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Because timely care that conforms to best practices produces the best outcomes, Sedgwick, a claims and care manager, expedites appointments from the moment of the injury, said Bartlett. Sedgwick brings care to the worker almost immediately through telemedicine.

Sedgwick also trains its examiners to spot the signs of the behaviors and comorbidities that can lead to creeping catastrophic claims — the rolled ankle that spirals into wheelchair confinement, obesity, diabetes and heart disease, for example.

“If the worker says he just doesn’t have the energy to get into the car and go to the appointment, we’ll refer him for behavioral health intervention,” Bartlett said. “To get the case back on track, that worker will be queued up for telephonic nurse case management or field case management where a nurse goes with him to the appointment.”

Susannah Levine writes about health care, education and technology. She can be reached at [email protected]

More from Risk & Insurance

More from Risk & Insurance

2018 Most Dangerous Emerging Risks

Emerging Multipliers

It’s not that these risks are new; it’s that they’re coming at you at a volume and rate you never imagined before.
By: | April 9, 2018 • 3 min read

Underwriters have plenty to worry about, but there is one word that perhaps rattles them more than any other word. That word is aggregation.

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Aggregation, in the transferred or covered risk usage, represents the multiplying potential of a risk. For examples, we can look back to the asbestos claims that did so much damage to Lloyds’ of London names and syndicates in the mid-1990s.

More recently, underwriters expressed fears about the aggregation of risk from lawsuits by football players at various levels of the sport. Players, from Pee Wee on up to the NFL, claim to have suffered irreversible brain damage from hits to the head.

That risk scenario has yet to fully play out — it will be decades in doing so — but it is already producing claims in the billions.

This year’s edition of our national-award winning coverage of the Most Dangerous Emerging Risks focuses on risks that have always existed. The emergent — and more dangerous — piece to the puzzle is that these risks are now super-charged with risk multipliers.

Take reputational risk, for example. Businesses and individuals that were sharply managed have always protected their reputations fiercely. In days past, a lapse in ethics or morals could be extremely damaging to one’s reputation, but it might take days, weeks, even years of work by newspaper reporters, idle gossips or political enemies to dig it out and make it public.

Brand new technologies, brand new commercial covers. It all works well; until it doesn’t.

These days, the speed at which Internet connectedness and social media can spread information makes reputational risk an existential threat. Information that can stop a glittering career dead in its tracks can be shared by millions with a casual, thoughtless tap or swipe on their smartphones.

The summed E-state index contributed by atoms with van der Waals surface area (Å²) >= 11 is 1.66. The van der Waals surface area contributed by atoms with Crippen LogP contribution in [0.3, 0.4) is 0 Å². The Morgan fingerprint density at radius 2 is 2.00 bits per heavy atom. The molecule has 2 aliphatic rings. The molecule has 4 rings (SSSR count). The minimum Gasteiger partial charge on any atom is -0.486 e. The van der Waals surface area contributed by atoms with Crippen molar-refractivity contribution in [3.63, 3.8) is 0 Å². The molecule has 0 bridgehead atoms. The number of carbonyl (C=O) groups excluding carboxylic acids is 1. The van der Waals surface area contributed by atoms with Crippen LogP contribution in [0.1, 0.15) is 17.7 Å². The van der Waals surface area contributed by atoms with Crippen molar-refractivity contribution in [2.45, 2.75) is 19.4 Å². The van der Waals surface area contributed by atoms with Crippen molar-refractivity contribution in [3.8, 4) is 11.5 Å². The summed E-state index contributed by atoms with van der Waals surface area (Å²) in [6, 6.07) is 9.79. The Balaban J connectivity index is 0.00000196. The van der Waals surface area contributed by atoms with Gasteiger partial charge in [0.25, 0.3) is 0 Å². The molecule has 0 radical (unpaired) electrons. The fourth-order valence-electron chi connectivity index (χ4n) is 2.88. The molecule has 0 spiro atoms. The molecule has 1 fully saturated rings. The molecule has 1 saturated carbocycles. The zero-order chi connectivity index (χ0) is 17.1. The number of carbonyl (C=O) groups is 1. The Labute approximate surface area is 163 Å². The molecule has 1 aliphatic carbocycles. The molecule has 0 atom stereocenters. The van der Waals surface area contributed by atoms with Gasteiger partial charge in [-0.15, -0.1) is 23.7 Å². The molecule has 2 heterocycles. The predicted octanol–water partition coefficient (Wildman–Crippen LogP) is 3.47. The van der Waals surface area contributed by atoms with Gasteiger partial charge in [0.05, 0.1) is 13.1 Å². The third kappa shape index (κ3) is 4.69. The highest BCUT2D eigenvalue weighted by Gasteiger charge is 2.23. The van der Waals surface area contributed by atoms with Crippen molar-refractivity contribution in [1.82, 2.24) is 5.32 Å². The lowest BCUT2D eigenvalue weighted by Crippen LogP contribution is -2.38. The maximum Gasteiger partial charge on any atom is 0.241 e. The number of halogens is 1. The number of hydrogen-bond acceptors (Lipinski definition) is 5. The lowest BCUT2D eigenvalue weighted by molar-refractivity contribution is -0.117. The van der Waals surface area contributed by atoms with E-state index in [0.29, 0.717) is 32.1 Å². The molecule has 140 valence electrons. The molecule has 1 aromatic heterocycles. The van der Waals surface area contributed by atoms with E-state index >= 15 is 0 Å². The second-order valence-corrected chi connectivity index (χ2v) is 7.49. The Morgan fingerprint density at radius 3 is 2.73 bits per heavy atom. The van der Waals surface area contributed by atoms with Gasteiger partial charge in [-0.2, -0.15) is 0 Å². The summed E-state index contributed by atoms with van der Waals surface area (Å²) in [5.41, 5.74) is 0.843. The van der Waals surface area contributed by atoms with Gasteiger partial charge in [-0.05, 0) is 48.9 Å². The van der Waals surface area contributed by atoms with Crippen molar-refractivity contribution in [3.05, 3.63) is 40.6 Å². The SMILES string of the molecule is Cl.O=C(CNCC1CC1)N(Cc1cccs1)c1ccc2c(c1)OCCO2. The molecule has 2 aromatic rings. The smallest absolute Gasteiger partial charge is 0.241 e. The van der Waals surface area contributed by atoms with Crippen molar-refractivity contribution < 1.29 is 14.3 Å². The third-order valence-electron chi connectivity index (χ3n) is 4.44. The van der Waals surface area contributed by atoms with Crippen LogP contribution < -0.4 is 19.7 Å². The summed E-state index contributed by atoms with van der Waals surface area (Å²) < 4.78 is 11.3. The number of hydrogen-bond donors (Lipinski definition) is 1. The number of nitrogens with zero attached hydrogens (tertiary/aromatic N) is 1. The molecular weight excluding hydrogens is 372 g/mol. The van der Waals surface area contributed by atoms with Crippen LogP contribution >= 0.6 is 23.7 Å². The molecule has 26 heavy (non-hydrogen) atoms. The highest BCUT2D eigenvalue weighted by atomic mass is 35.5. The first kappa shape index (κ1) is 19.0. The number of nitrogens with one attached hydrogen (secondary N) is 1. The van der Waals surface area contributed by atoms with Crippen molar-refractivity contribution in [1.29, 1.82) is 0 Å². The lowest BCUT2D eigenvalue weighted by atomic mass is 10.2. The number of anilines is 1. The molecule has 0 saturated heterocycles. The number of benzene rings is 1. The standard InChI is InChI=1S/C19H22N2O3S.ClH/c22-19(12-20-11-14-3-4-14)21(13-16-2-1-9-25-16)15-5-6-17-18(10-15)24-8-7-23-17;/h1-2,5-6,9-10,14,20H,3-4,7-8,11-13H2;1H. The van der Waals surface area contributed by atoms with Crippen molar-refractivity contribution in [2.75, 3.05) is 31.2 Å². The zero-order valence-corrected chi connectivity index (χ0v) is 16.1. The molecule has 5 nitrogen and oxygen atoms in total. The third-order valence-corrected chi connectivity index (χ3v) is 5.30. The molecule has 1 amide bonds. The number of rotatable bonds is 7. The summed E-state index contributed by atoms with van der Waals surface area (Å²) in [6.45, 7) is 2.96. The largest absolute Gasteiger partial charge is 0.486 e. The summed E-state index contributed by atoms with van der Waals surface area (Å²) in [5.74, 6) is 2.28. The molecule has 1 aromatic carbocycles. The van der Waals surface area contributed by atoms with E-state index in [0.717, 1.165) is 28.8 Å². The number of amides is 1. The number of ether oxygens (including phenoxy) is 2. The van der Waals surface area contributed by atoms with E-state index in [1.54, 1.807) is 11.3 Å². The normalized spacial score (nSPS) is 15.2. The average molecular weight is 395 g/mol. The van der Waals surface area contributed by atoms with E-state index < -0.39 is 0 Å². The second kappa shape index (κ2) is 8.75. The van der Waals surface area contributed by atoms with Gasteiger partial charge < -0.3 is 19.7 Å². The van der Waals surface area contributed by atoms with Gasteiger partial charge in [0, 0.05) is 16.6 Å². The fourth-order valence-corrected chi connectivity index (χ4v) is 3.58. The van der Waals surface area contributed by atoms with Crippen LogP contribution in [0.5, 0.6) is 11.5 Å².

Aggregation of uninsured risk is another area of focus of our Most Dangerous Emerging Risks (MDER) coverage.

The beauty of the insurance model is that the business expands to cover personal and commercial risks as the world expands. The more cars on the planet, the more car insurance to sell.

The more people, the more life insurance. Brand new technologies, brand new commercial covers. It all works well; until it doesn’t.

As Risk & Insurance® associate editor Michelle Kerr and her sources point out, growing populations and rising property values, combined with an increase in high-severity catastrophes, threaten to push the insurance coverage gap to critical levels.

This aggregation of uninsured value got a recent proof in CAT-filled 2017. The global tally for natural disaster losses in 2017 was $330 billion; 60 percent of it was uninsured.

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This uninsured gap threatens to place unsustainable pressure on public resources and hamstring society’s ability to respond to natural disasters, which show no sign of slowing down or tempering.

A related threat, the combination of a failing infrastructure and increasing storm severity, marks our third MDER. This MDER looks at the largely uninsurable risk of business interruption that results not from damage to your property or your suppliers’ property, but to publicly maintained infrastructure that provides ingress and egress to your property. It’s a danger coming into shape more and more frequently.

As always, our goal in writing about these threats is not to engage in fear mongering. It’s to initiate and expand a dialogue that can hopefully result in better planning and mitigation, saving the lives and limbs of businesses here and around the world.

2018 Most Dangerous Emerging Risks

Critical Coverage Gap

Growing populations and rising property values, combined with an increase in high-severity catastrophes, are pushing the insurance protection gap to a critical level.

Climate Change as a Business Interruption Multiplier

Crumbling roads and bridges isolate companies and trigger business interruption losses.

 

Reputation’s Existential Threat

Social media — the very tool used to connect people in an instant — can threaten a business’s reputation just as quickly.

 

AI as a Risk Multiplier

AI has potential, but it comes with risks. Mitigating these risks helps insurers and insureds alike, enabling advances in almost every field.

 

Dan Reynolds is editor-in-chief of Risk & Insurance. He can be reached at [email protected]